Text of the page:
Are we ready for Peak Oil?
With the demand for energy around the world ever increasing, are we edging closer to "peak oil" - and what can be done about it?
Stephen Leeb, founder of Leeb Capital Management Group and a long-time analyst on Wall Street, thinks so.
"We have a president that says we're addicted to oil, but doesn't say that we don't have enough oil to satisfy our addiction," he says. "He really hasn't alerted us to the fact that it's a true crisis."
The crisis anticipated by these so-called petro-pessimists is one in which the world returns to the dark ages. At its most gloomy, the picture is one of civil unrest, world wars, and people dying of hypothermia in winter.
But then there are the oil-optimists - who believe we are entering the golden age of oil when higher prices and new innovations will see breakthroughs in recovery and discovery of oil.
At the forefront of this hunt for fresh oilfields are people like the scientists at Shell's Exploration and Production Centre in Houston.
They are developing new technologies such as electromagnetic waves to peer through rock and silt for precious reserves of oil thousands of feet below the sea bed.
Geophysicist Rocky Detomo's job is quite simple: to tackle the technologically impossible.
"We're looking deeper, we're looking in deeper water, we're looking at deeper depth, we're looking in countries we have never looked before, environments that are very hard to get to," he says.
"We have to bring all the technology we can to bear to be successful."
But haven't all the "elephant fields" - the big ones, which can pump for decades - been discovered?
Mr Detomo says they are still out there. But the quality of the oil, or difficulties in extracting it, can cause problems.
"The technology of today and tomorrow can look better and better at the opportunities," he says. "So far there's no limit on finding oil. The technologies can keep up with finding it, but it gets more and more difficult."
His colleague, Lance Cook, is working on so-called "tubular expandables" to counter some of the problems of drilling at great depth.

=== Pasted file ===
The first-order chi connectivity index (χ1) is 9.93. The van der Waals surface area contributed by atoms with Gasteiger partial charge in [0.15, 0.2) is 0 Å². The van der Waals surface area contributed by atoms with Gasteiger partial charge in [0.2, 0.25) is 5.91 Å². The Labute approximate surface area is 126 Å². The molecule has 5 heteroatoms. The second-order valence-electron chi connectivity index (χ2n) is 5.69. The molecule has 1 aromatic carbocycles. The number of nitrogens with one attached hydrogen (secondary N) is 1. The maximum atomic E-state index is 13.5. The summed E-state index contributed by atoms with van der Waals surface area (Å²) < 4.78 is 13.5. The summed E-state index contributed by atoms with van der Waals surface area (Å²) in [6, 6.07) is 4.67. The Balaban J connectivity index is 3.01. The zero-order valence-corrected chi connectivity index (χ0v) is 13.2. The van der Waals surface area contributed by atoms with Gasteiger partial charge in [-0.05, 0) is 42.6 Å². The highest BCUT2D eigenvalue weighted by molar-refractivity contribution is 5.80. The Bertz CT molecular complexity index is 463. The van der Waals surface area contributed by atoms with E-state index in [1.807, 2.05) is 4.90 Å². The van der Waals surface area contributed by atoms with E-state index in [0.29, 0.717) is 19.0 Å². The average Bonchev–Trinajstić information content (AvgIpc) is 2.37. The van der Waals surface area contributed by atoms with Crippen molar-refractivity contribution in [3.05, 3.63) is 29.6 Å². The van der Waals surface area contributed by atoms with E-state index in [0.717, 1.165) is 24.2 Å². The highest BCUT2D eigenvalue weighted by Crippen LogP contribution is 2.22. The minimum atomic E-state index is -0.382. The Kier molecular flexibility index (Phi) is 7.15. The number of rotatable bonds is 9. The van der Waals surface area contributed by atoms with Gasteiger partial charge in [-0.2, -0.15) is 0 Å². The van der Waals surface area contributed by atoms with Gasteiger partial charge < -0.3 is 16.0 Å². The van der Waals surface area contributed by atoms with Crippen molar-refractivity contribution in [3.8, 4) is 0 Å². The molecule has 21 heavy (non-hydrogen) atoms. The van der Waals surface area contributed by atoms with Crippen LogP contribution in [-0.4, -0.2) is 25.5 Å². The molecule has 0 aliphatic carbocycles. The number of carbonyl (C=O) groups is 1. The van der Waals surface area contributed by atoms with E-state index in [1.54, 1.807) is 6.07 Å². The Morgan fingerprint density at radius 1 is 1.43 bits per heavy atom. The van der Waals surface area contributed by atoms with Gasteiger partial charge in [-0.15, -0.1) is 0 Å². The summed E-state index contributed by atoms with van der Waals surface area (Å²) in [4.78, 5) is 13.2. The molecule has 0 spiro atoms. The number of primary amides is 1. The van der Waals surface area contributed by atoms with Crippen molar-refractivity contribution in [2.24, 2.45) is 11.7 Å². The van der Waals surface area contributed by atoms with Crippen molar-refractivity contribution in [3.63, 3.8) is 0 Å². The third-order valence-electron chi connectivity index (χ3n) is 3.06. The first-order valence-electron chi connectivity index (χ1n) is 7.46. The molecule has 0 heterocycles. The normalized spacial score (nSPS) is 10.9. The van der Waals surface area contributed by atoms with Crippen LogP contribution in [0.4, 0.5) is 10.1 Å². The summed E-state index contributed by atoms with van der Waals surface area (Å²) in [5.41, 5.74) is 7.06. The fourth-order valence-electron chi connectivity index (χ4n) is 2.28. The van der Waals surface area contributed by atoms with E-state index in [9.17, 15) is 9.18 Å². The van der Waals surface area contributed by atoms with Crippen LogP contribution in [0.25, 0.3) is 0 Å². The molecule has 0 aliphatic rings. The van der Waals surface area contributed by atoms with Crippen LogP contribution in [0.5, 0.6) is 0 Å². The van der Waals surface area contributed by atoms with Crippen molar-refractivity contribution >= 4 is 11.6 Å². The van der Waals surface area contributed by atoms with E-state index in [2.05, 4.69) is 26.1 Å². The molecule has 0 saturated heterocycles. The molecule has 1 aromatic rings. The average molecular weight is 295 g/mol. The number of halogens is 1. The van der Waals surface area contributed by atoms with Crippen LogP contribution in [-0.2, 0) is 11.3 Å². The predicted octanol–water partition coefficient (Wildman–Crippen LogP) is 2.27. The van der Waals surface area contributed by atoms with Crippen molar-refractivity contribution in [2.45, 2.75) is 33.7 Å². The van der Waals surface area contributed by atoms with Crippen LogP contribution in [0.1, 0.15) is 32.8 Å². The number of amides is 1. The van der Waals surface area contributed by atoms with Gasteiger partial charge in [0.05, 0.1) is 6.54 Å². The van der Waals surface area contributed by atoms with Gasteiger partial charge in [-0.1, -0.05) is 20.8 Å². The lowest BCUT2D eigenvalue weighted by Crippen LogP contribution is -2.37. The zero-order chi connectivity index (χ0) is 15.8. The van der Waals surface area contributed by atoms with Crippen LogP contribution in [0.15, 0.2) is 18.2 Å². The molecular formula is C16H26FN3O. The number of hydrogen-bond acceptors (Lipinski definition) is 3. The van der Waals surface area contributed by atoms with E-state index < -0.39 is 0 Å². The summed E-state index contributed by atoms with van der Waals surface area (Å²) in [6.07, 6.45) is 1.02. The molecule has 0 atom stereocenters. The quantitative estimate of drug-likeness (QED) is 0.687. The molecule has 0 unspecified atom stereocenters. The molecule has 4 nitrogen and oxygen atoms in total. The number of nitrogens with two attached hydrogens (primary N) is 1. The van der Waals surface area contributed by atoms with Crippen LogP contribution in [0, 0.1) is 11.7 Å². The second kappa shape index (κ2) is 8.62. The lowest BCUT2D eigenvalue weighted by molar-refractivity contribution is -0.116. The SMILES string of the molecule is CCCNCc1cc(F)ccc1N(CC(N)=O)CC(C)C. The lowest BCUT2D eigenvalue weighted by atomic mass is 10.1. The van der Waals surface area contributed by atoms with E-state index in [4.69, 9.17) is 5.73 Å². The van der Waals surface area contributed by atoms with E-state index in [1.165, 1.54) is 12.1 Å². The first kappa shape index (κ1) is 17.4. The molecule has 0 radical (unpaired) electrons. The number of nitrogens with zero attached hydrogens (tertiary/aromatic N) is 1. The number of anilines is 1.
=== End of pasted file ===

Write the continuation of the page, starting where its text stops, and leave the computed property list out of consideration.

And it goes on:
Traditional wells get narrower as each the lowest sections are added through the existing well in a telescoping effect. His team has developed what they call a "secret formula" to create a metal which expands once it is in place.
The idea is that this kind of drilling could enable much more oil to be retrieved from depths of 8-10,000 feet - "like microsurgery", he says.
Another option, one being trialled in the Na Kika project in the Gulf of Mexico, links a number of small fields together, each of which - because they are too deep, too far offshore or too dispersed - would not be viable individually.
The search for oil is going ever deeper
And then there are submarines.
Roger Anderson, of Columbia University in New York, is working on fitting drills equipped with seismic imaging to submersibles, which could drill miles underground with gyroscopes to orientate themselves towards "the jackpot".
Oil would not need to be brought to the surface - but would be taken straight to shore through pipes across the sea bed.
"The reason we're in ultra-deep water is that that's the last frontier," says Mr Anderson.
"We don't go there because we want to. We go there because it's the last place on earth where the elephants live."
Given all the potential advances, petroleum geologist William Fisher from the University of Texas believes we have a long time to go before any kind of peak emerges.
"Peak oil's been predicted a number of times over the years, and it continually moves forward," he says.
"Even people on the lower end of it increase their estimates over time, because technology and know-how improves. My own sense is that we won't find a peak, and that there will probably be a demand peak that will probably come in 25 or 30 years."
But even if oil optimists like Fisher are right, the timescale for finding alternative energy sources satisfy global energy demands is still tight.
No room for miracles
And some people believe the pressures are more immediate.
Robert Skinner, former head of Oxford's Centre for Energy Studies, says we need to be more frugal both in how we use oil - and how we extract it.
Even improving the recovery rate from existing wells by 5% would produce a lot of extra oil, he points out.
"The petroleum can last a long time," he says.
"But not if the future resembles the past - no way. We will run out of oil, no question¿ if we run out of ideas."
And Matt Simmons - whose firm, Simmons & Company, is the only independent investment bank specialising in energy - warns that there simply is no panacea for the prospect of peak oil.
"This idea that technology is some miracle worker just isn't the truth," he says.
"There's always the chance for a miracle, but when you're talking about going down 17-18,000 vertical feet, and going out 5 miles, being in temperatures of 350 degrees, this stuff takes a long, long, long time to develop.
"And by then we've run out the clock."
Driven by Oil will broadcast on Radio 4 on Mondays, at 0900 BST and 2130BST, from 4 September 2006 onward.